Facts about the stimulus package

House Speaker Nancy Pelosi of California announces the proposed economic stimulus package worked out between the Bush administration and the House today as House Minority Leader John Boehner of Ohio, left, and U.S. Treasury Secretary Henry Paulson look on.

TEXT OF INTERVIEW

Tess Vigeland: As you've probably heard by now, Congress passed an economic stimulus package this week. $168 billion worth of rebate checks for everybody!

Ok, not everybody -- we'll get to that in a minute -- and it's also got some tax breaks for businesses.

All of this, of course, is meant to inject some spending into the economy as it slouches toward recession. Or are we already in one? Nobody seems to have a lock on that answer.

Anyway, Marketplace's Nancy Marshall-Genzer is with us from our Washington bureau and she's got all the details:


Vigeland: Hi Nancy.

Nancy Marshall-Genzer: Hello Tess.

Vigeland: So let's get right to the question most people want to know: how much is Uncle Sam sending me?

Marshall-Genzer: Well, it's a fairly substantial chunk of change, Tess. It's $600 for individuals, about $1,200 per couple, and disabled veterans and seniors and other low-income people who have a certain amount of income get $300 and you get $300 per child in your family.

Vigeland: So, if you have, say, six children, that's another $1,800?

Marshall-Genzer: Yes it is, so get busy Tess. Apparently, children are, indeed, cheaper by the dozen.

Vigeland: But Nancy, there are some income limits, right?

Marshall-Genzer: That's true. Now, if you're an individual making up to $75,000 per year, you will get an refund check and the same thing is true if you're a couple making up to $150,000 a year, then you also get a refund check, but people making more than that will still be getting checks, but they'll be a lot smaller.

Vigeland: Once you hit those income limits, you're going to get less from the government, but you'll still get something?

Marshall-Genzer: Exactly. It's sort of like a phase out: the more you make, the less you get.

Vigeland: OK. And, Nancy, when might these checks be in the mail?

Marshall-Genzer: Well, they're not in the mail yet, Tess. It'll be sometime this spring, probably around May.

Vigeland: Presumably because the IRS is a little busy with other things right now?

Marshall-Genzer: Yeah, there's something called April 15 coming up Tess -- my favorite day of the year.

Vigeland: Of course, of course.

Marshall-Genzer: Of course. Now, these rebates are going to be based on our 2007 tax returns, so there is an incentive to file early, right? But the IRS, of course, has to wait until all those 2007 tax returns are actually in after April 15.

Vigeland: OK. Now one question that we've had already leading up to the idea of a stimulus package is folks have been wanting to know if they will be taxed on the stimulus check that they receive in the mail next year.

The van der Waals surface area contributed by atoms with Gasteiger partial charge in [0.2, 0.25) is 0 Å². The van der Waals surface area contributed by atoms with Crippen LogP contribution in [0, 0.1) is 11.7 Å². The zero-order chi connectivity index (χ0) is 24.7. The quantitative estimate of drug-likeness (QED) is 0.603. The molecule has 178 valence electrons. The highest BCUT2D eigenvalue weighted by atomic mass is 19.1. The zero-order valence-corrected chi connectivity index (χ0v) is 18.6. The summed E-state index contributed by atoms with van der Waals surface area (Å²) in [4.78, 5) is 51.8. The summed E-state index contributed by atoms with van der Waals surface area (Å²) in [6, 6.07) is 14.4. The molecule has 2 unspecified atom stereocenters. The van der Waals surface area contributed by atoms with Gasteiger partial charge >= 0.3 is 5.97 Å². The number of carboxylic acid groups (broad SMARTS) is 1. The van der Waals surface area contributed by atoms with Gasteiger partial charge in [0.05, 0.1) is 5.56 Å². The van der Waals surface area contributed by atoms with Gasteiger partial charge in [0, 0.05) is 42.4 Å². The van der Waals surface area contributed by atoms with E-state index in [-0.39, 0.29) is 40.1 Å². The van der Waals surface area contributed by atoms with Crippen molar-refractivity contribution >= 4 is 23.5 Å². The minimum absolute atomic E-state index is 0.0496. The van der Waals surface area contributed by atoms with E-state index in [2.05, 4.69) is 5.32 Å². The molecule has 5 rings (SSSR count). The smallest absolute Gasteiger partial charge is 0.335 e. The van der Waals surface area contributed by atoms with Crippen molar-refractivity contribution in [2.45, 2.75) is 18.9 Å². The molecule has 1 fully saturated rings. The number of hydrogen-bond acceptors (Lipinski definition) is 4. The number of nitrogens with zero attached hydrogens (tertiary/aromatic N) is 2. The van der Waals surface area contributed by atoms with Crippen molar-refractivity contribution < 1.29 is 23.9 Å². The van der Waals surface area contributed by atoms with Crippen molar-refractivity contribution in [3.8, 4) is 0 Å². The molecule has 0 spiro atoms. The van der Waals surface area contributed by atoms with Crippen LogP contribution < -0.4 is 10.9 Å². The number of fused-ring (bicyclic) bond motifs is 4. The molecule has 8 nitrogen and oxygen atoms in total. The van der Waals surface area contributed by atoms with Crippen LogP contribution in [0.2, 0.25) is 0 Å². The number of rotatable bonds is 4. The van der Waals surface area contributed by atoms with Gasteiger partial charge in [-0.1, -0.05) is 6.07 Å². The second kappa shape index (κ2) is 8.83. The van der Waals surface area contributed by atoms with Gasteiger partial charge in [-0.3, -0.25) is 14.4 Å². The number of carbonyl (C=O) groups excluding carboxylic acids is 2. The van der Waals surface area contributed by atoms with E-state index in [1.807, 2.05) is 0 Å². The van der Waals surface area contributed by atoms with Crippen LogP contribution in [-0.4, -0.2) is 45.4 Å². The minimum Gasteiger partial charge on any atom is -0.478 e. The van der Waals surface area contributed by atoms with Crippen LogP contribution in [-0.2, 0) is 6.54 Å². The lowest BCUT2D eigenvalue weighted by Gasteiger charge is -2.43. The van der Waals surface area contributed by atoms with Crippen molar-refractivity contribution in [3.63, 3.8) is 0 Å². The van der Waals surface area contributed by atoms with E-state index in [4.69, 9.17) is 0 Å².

Marshall-Genzer: You know Tess, that is an excellent question. I called the IRS and they said "um... we can't talk about that just yet" -- they said they would get back to me. But, then I called my very wonderful, very patient CPA who does my taxes and he said he didn't think that we would be taxed on these rebates, because this is money that we've already paid in just coming back to us.

Vigeland: Right. And Nancy, tell us briefly about another element of this bill that could affect our personal finances, which is some changes that are being made to the limits on what kinds of mortgages are backed by Fannie Mae and Freddie Mac.

Marshall-Genzer: Well, Tess, you may remember Fannie Mae and Freddie Mac had some accounting scandals come out of the closets a while back, so they have been under some pretty strict regulations. This economic stimulus package would lift one of those regulations that had said "OK, Fannie Mae, Freddie Mac, you can't back any loans that are worth more than $417,000. Now Tess, where you live and where I live in Washington, DC, the average house is a lot more than $417,000.

Vigeland: Right.

Marshall-Genzer: So that kind of shuts us out when we apply for a loan. This'll help people like us.

Vigeland: Or at least it means that we have to pay more than someone else might who is under that limit.

Marshall-Genzer: Exactly, unless we can put a heck of a lot of money down. So, this is going to help people like us in really expensive housing markets actually be able to buy a house.

Vigeland: OK. And finally, when does the president plan to sign this legislation?

Marshall-Genzer: Probably sometime next week.

Vigeland: Marketplace's Nancy Marshall-Genzer, thank so much for a stimulating review of this bill.

Marshall-Genzer: You're welcome.


Vigeland: By the way, the new limit on those Fannie Mae and Freddie Mac mortgages we mentioned will go as high as $729,750 in expensive parts of the country like here in California.

About the author

Nancy Marshall-Genzer is a senior reporter for Marketplace based in Washington, D.C. covering daily news.

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